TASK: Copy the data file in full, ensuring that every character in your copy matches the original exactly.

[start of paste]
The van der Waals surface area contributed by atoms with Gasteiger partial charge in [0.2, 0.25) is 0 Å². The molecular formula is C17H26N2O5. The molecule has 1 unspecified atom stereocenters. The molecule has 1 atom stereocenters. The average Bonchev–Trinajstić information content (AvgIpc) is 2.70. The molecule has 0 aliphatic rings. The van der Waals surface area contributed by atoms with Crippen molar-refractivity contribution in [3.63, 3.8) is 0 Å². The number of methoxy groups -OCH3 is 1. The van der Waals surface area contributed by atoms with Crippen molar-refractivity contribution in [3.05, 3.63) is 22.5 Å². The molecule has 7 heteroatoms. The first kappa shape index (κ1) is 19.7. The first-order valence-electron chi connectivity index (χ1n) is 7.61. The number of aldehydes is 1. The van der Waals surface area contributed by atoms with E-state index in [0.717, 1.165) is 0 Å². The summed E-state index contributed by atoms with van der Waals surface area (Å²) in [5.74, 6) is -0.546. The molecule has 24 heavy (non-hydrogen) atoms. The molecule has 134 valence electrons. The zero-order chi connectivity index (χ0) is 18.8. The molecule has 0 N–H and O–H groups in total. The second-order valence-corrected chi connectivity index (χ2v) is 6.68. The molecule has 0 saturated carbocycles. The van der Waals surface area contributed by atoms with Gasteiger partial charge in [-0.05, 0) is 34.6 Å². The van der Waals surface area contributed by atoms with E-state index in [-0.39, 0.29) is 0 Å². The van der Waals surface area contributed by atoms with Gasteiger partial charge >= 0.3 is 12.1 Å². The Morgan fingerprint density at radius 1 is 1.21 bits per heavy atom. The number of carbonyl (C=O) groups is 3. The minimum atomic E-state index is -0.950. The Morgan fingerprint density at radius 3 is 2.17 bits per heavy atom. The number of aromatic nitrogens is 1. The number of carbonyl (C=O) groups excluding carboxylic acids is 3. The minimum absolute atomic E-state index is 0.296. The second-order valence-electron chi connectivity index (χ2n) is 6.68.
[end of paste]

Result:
The van der Waals surface area contributed by atoms with Gasteiger partial charge in [0.2, 0.25) is 0 Å². The molecular formula is C17H26N2O5. The molecule has 1 unspecified atom stereocenters. The molecule has 1 atom stereocenters. The average Bonchev–Trinajstić information content (AvgIpc) is 2.70. The molecule has 0 aliphatic rings. The van der Waals surface area contributed by atoms with Crippen molar-refractivity contribution in [3.63, 3.8) is 0 Å². The number of methoxy groups -OCH3 is 1. The van der Waals surface area contributed by atoms with Crippen molar-refractivity contribution in [3.05, 3.63) is 22.5 Å². The molecule has 7 heteroatoms. The first kappa shape index (κ1) is 19.7. The first-order valence-electron chi connectivity index (χ1n) is 7.61. The number of aldehydes is 1. The van der Waals surface area contributed by atoms with E-state index in [0.717, 1.165) is 0 Å². The summed E-state index contributed by atoms with van der Waals surface area (Å²) in [5.74, 6) is -0.546. The molecule has 24 heavy (non-hydrogen) atoms. The molecule has 134 valence electrons. The zero-order chi connectivity index (χ0) is 18.8. The molecule has 0 N–H and O–H groups in total. The second-order valence-corrected chi connectivity index (χ2v) is 6.68. The molecule has 0 saturated carbocycles. The van der Waals surface area contributed by atoms with Gasteiger partial charge in [-0.05, 0) is 34.6 Å². The van der Waals surface area contributed by atoms with E-state index in [-0.39, 0.29) is 0 Å². The van der Waals surface area contributed by atoms with Gasteiger partial charge >= 0.3 is 12.1 Å². The Morgan fingerprint density at radius 1 is 1.21 bits per heavy atom. The number of carbonyl (C=O) groups is 3. The minimum atomic E-state index is -0.950. The Morgan fingerprint density at radius 3 is 2.17 bits per heavy atom. The number of aromatic nitrogens is 1. The number of carbonyl (C=O) groups excluding carboxylic acids is 3. The minimum absolute atomic E-state index is 0.296. The second-order valence-electron chi connectivity index (χ2n) is 6.68.